See more ....

If you don't want to mix the chemicals from scratch, or if you can't obtain any of the chemicals required, then it is possible to obtain B&W slides by other means:

  • Exposing Ilford XP2 at EI50-80 and developing in standard E6 transparency chemicals. This will give slides with a green cast.
  • Processing Kodachrome in E6 chemicals.
  • Exposing onto a duplicating film, eg. Eastman 5302

Reversal developing

The first stage is to develop the image on the film. The developer used here needs to give higher contrast than a normal film developer, otherwise the slide will look incredibly flat. The usual way is simply to use a print developer, with the addition of some sodium thiosulphate. Most print developers are suitable - I use Ilford Multigrade here because I also use it to develop my prints.
The next stage is the bleach/clear. This removes the developed image (which is a negative), so the remaining silver salts can then be re-exposed and developed to give a positive.


Ilford Multigrade 100ml

Sodium Thiosulphate* 25ml of 10% w/v solution

Water to: 500ml

*Approximate figure - optimum amount to be determined by experimentation. The effect of the thiosulphate is to lighten the developed image - it removes a small amount of density from the film so that the maximum density isn't too high but it also lightens the image.

Bleach & Clearing bath

There are two types bleach & clearing bath which may be used. The first is Potassium Dichromate/Sodium Sulphite, the second is Potassium Permanganate/Metabisulphite. Out of the two, the potassium permanganate option is less toxic, but can stain quite badly. Both will need to be handled with care.

1) Dichromate bleach/clear. The bleach and clearing bath solutions may be re-used. The bleach is exhausted when it changes from orange to green. The clearing bath starts off colourless and turns green after use; it is exhausted if it contains a hint or orange.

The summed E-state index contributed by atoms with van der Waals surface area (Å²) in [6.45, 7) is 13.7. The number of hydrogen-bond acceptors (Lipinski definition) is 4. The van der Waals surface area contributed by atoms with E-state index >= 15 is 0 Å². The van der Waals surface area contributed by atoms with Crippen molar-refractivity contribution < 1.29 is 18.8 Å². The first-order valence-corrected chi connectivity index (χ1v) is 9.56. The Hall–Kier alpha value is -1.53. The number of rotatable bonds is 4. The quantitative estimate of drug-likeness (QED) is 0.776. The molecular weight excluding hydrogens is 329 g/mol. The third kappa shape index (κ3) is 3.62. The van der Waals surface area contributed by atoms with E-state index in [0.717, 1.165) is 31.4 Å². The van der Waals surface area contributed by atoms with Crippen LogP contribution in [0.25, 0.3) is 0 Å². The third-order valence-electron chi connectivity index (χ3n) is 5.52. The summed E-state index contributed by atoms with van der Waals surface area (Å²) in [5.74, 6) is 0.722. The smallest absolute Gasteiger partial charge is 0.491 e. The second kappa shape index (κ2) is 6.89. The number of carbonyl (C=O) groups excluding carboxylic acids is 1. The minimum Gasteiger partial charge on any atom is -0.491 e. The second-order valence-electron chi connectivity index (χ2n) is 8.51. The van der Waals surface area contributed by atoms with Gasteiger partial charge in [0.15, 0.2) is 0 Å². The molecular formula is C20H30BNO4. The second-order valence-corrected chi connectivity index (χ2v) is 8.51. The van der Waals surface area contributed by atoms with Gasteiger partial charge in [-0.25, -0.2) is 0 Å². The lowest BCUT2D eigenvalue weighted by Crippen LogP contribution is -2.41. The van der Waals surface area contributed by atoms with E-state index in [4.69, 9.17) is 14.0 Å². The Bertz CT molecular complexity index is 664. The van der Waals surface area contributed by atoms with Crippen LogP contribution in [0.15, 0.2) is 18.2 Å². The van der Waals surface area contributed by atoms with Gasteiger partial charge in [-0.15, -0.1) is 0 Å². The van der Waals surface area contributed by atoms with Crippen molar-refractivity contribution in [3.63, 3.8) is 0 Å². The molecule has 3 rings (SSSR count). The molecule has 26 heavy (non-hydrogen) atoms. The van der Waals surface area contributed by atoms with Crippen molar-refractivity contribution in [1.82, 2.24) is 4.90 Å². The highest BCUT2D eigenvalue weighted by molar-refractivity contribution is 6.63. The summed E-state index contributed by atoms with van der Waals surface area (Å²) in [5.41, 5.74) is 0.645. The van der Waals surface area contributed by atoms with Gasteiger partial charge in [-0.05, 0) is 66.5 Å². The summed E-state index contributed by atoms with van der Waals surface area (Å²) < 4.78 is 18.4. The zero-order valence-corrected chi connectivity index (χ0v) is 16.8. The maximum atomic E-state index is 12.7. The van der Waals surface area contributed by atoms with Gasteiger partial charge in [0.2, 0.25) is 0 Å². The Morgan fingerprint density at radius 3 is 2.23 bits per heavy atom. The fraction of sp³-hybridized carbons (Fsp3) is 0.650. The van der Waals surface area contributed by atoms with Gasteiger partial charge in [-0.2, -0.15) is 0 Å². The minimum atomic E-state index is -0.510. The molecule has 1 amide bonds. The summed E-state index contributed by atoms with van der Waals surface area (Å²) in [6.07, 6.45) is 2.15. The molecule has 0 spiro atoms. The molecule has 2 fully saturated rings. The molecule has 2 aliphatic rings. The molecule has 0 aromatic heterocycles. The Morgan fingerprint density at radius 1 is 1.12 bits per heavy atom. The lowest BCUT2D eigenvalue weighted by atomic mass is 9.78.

Water 500ml

Potassium Dichromate
CARE: Potassium Dichromate is toxic. 9.5g

Sulphuric acid 120ml of 10% vol. solution

Water to 1 litre

Clearing Bath

Sodium Sulphite 50g

Water to 1 litre

2) Permanganate bleach/clear. The bleach is prepared from 2 stock solutions because the acidified permanganate does not keep long, and needs to be prepared fresh.

Stock Solution A: Sulphuric acid 10% volume

Stock Solution B: Potassium Permanganate 4g/1 litre

Working strength bleach:

Stock A 500ml

Stock B 500ml

Clearing Bath:

Sodium or Potassium metabisulphite 25g

Water to 1 litre


  1. First Development, 6½-7 minutes @ 20°C (re-use the developer for stage 8)
  2. Water rinse, 3 changes of water (instead of a stop bath)
  3. Bleach, 3 minutes (normal agitation - 4 inversions per minte)
  4. Water rinse, 15 seconds.
  5. Clearing Bath, 2 minutes (normal agitation)
  6. Water rinse, 2 minutes (several changes of water)
  7. Re-expose the film to light - at least 2 minutes under bright light. For best results, remove the film from the spiral (if there is sufficient illumination, and the spiral lets light get to the film, then the film may be left on the spiral).